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4 PLVdyn: A Code Layer over DBMS_SQL

4 PLVdyn: A Code Layer over DBMS_SQL

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[Appendix A] Appendix: PL/SQL Exercises
NOTE: To dynamically execute DDL from within PL/Vision, the account in which PLVdyn
is installed must have the appropriate privilege granted to it explicitly. If you rely solely on
role−based privileges, you receive an ORA−01031 error: insufficient
privileges. For example, if you want to create tables from within PLVdyn, you need to
have CREATE TABLE privilege granted to the PLVdyn account. Generic DDL interface
First of all, PLVdyn offers a single, completely generic procedure to execute a DDL statement. Its header
PROCEDURE ddl (string_in IN VARCHAR2);

You pass the string to PLVdyn.ddl and it takes care of the details (the implementation of which is discussed
in the section called "Bundling Common Operations").
I can use the ddl procedure to perform any kind of DDL, as the following examples illustrate.
Create an index on the emp table.
PLVdyn.ddl ('CREATE INDEX empsal ON emp (sal)');

Create or replace a procedure called temp.

PLVdyn offers a number of other, more specialized programs to execute various kinds of DDL. These are
described in the following sections. Dropping and truncating objects with PLVdyn
PLVdyn offers two separate "cleanup" programs: drop_object and truncate. The drop_object
procedure provides a powerful, flexible interface for dropping one or many objects in your schema. The
header for drop_object is:
PROCEDURE drop_object
(type_in IN VARCHAR2,
name_in IN VARCHAR2,
schema_in IN VARCHAR2 := USER);

The truncate command truncates either tables or clusters and has the same interface as drop_object:
PROCEDURE truncate
(type_in IN VARCHAR2,
name_in IN VARCHAR2,
schema_in IN VARCHAR2 := USER);

The rest of this section describes the behavior and flexibility of drop_object. The same information
applies to truncate.
You provide the type of object to drop, the name of the object, and the schema, (if you do want to drop objects
in another schema). So instead of typing statements like this in SQL*Plus:
SQL> drop table emp;

19.4.1 DDL Operations


[Appendix A] Appendix: PL/SQL Exercises
you can now use PLVdyn and enter this instead:
SQL> exec PLVdyn.drop_object ('table', 'emp');

If I were an aggressive and desperate salesperson, I would try to convince you that my way (with PLVdyn) is
better than the "native" DROP TABLE statement. That is, however, totally foolish. This is a case where the
simple DDL statement is much more straightforward. So why did I bother writing the drop_object
procedure? Because when I wrote it, I didn't plan simply to match the capabilities of a single DDL statement.
Instead, I examined the way in which DBAs often need to drop and manipulate objects in a schema and I
discovered a way to leverage PL/SQL to provide added value when it came to dropping objects. Adding value with PL/SQL
In many of the accounts in which I have worked, an application abbreviation is prefixed onto the names of all
objects (tables, views, programs, synonyms, etc.) for the application. The inventory system would use the INV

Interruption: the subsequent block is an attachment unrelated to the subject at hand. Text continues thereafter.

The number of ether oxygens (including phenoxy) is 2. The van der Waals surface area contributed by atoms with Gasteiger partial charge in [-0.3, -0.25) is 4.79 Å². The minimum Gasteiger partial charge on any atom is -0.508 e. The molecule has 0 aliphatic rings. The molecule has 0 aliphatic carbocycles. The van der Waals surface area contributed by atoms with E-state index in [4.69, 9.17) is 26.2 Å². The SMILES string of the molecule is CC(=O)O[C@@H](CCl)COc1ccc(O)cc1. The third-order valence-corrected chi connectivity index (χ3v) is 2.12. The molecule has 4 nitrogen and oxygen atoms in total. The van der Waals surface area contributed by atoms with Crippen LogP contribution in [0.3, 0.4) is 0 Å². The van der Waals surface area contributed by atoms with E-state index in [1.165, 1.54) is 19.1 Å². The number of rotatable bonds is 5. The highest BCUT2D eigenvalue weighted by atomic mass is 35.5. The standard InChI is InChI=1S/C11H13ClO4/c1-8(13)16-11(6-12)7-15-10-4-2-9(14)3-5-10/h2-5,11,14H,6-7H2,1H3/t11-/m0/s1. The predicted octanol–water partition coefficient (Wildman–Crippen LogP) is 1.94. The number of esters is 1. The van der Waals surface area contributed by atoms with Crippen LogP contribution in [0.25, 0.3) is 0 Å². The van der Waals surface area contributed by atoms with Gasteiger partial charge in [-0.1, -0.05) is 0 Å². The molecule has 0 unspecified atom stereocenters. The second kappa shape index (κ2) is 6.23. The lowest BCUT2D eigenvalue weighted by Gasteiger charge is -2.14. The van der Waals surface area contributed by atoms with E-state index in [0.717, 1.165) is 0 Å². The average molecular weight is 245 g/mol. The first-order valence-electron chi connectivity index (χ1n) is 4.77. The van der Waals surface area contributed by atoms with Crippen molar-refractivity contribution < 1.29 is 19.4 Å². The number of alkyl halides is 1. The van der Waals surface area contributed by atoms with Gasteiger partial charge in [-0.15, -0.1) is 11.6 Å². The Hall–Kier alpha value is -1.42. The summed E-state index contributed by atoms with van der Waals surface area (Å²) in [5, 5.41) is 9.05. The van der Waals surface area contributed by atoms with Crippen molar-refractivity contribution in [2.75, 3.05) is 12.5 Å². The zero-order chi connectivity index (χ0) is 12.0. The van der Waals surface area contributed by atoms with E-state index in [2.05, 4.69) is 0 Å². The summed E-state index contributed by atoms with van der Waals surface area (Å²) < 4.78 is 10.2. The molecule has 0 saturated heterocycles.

abbreviation, for instance, to segregate by name all related objects. The main inventory table is named
INV_master, the line items table named INV_item, and the package to maintain the invoices named
A common action taken in such environments is to drop all objects for a particular application or to clean out
all of the stored procedures or tables or views. I may want to clear the inventory application from my test
schema so that I can move the next release over from development. Without dynamic SQL in PL/SQL, you
would have to use SQL to generate SQL, reading rows from the USER_OBJECTS table to create a series of
DROP statements, and then execute those statements in SQL*Plus.
With DBMS_SQL and the PLVdyn package, you no longer have to take such a convoluted path to get the job
done. Both the type and name arguments of the drop_object procedure can be wildcarded, and this gives
you a tremendous amount of flexibility. I can drop all the objects with the inventory prefix as follows:
SQL> exec PLVdyn.drop_object ('%', 'INV%');

I can also request that all tables in the SCOTT schema be dropped with this command (it will, of course, only
work if the owner of PLVdyn has the authority to drop objects in the SCOTT schema):
SQL> exec PLVdyn.drop_object ('table', '%', 'scott');

You can provide the same kinds of wildcarded arguments to truncate. If you specify "%" for the object
type, for instance, truncate automatically applies the truncate command only to objects of type TABLE or
CLUSTER. Implementing multiobject actions
The implementation of drop_object and truncate is interesting; both of these programs simply call a
private module called multiobj, which stands for "multiple objects." This procedure applies the specified
command to all the objects in the ALL_OBJECTS view that match the type and name provided.
The multiobj procedure itself is a combination of static and dynamic SQL, as shown below:
PROCEDURE multiobj
(action_in IN VARCHAR2,
type_in IN VARCHAR2,
name_in IN VARCHAR2,
schema_in IN VARCHAR2 := USER)
/* The static cursor retrieving all matching objects */
CURSOR obj_cur IS
SELECT object_name, object_type

19.4.1 DDL Operations